Rating: Four mannish concept out of five mannish concept. One of SNSD’s strongest releases in years. Personally, one of my favorites.

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10 comments

  1. Fleur De Seoul · · Reply

    My review is that the sum of these parts are greater than the whole. I found that if I separated the hook, the verses and the breakdown, I liked them all separately, but together they kinda suck. I get where people say it fell flat. Any song made with that low bpm is either a ballad or needs variation of some sort, otherwise it’ll put me to sleep.

    As for the video, I loved the concepts, but I felt like there were too many good ones, and the “unedited” feel was not good enough to sustain itself, making me wish for just clear shots. Actually, the concepts for the video made me hate the song even more, because it made me feel that it was even more subpar in comparison.

    I had a long day at school today and so I was excited because I was hoping for a good track and video. Boy was I disappointed. I don’t think I cracked a smile once.

    I’m just hoping now that whatever 2ne1 puts out wrecks everything, so the surprise can pull me out of my disappointment. Plus I would love to see 2ne1 come out on top of a “fanwar” competition, just because no one unbiased is expecting GG to come up short in that exchange.

  2. i’m agree to the comments on Youtube that the more you listens to this song, the more you will boobing your head like crazy. And yes, that works.

    Buuuuut, first impression is what important to any songs. And my first impression in this song are unbelievably flat. Yes, it is catchy, but it can’t hype up my excitedness like some songs that exist in k-pop right now. (example : Stellar’s marionette or 2ne1’s crush)

    The video otherwise, is great. The plot is confusing, the mix of pink and black colors is boring, and i hate the hospital concept. But what makes this video great are the dance break, taeyeon, the mannish concept, taeyeon, sunny’s get out from the Mushroom Hair Curse, and taeyeon.

    1. and hey, can you reviewing Bestie’s Thank You Very Much?

      1. I’m thinking about it, a little busy and done a lot of writing for this blog this week due to SNSD and 2NE1 slap fight. I’ll definitely take a look though and see if there’s anything worth commenting on other than “zomg Dahye and Yuji so hawt”.

      2. here’s the spoiler : Dahye’s butt is used on the music video. Spoiled enough?

  3. It was too blurry, fuzzy, grainy, etc. for me. Just too many effects. It started to bother my eyes actually. The girls look good. I was hoping for more of the dance break so I hope there will be a dance version for Mr. Mr.

    1. That was the biggest subtraction for me, all the filters. The girls and the wardrobe saved it and that’s more than enough for me after the Bratz IGAB thing.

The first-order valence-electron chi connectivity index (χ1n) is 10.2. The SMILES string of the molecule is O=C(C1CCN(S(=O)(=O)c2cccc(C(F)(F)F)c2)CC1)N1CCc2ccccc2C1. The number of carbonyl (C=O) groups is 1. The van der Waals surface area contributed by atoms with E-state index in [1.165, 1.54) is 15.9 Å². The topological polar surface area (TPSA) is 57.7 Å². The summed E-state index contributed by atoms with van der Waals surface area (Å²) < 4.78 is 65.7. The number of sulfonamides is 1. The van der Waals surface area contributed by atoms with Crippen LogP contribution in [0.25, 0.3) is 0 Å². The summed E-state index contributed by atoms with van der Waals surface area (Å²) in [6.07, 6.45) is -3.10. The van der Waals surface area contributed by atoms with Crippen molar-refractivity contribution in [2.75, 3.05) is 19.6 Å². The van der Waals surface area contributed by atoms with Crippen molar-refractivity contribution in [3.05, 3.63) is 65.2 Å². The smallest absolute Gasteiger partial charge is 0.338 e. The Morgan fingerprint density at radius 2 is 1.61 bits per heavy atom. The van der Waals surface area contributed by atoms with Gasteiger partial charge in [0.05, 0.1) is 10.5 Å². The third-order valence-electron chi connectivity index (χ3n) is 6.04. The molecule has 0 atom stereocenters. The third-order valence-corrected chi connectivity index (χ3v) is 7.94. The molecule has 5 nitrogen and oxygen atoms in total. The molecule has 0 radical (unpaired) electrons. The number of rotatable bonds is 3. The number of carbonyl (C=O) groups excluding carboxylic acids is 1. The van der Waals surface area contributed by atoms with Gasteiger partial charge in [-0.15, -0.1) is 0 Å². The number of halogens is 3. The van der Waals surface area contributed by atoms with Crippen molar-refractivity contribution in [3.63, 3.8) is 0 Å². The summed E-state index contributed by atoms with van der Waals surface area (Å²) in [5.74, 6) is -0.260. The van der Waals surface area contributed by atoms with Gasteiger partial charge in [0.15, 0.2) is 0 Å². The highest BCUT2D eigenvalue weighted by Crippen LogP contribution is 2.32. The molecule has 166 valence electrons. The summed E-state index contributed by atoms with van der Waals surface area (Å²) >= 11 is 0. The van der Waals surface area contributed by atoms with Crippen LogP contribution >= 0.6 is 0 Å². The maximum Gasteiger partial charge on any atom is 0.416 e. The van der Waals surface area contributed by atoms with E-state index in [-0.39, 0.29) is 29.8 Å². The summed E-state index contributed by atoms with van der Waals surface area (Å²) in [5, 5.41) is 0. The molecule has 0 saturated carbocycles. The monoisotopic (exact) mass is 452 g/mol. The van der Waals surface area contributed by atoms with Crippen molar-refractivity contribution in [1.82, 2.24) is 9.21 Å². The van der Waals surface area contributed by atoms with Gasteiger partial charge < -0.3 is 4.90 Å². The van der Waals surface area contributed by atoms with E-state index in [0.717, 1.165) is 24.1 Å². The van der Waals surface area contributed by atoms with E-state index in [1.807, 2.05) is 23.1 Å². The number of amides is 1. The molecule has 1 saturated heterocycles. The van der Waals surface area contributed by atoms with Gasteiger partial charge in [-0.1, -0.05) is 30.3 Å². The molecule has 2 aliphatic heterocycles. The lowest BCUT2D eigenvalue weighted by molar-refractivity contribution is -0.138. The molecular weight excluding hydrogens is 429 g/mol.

4. You all get confuse about those effect, dizzy and fuzzy cause you don’t know the real story the effect is done by purpose
    When it goes blurry and black white, its actually “the mr” point of view
    This is a little bit explanation of the story line (already posted everywhere)
    There is guy who isn’t brave enough to confess to the girls he like( judging from the lyrics), and seems cold even when he is close to the girls ( notice that the mr is just sitting silently beside the girls )
    And he had a cardial accute, heart disease. Therefore he is going to do surgery, the girls give him some drug,anesthesic or whatever it is, that’s why the guy vision was blurred, he is hallucinating at the moment
    See snsd member on blurred vision, and then remember memory about them on that black and white scene.
    He also dream about why he still cold to the girls , he pretend that the girls as a men ( when they dress in suits )
    And then the girls operate him, changing his heart so that he can be brave enough to confess. The operation success, when he wakes up, he had a vision of a lovely girls like he used to think before ( you see snsd wearing lovely dress at the end of the sont )
    That’s the story, sorry for my bad english
    This is the meaning of the mv , read it
    http://kpoptimeout.tumblr.com/post/781762920…
    After you read that, you will realize that this mv is really amazing. All done by purpose, even the apple (taeyeon brought) . All makes sense. Well done SM

    1. No one is confused. I got the purpose of the effects. They were overused and it bothered my eyes after a while.

    2. moyaaa · · Reply

      The song is a tad dull but will grow on you. I like the overall styling of the video in how they portray a more matured side of the girls but found the video awful to watch.
      Thanks for pointing out its meaning but IMHO, but if a MV requires a written explanation, it has failed miserably in either the acting/editing/cinematography or has simply over-reached in terms of what a video accompanying a track should be. The effects, lens flares in particular, hurt my eyes and distracts from what otherwise is a fairly decent song.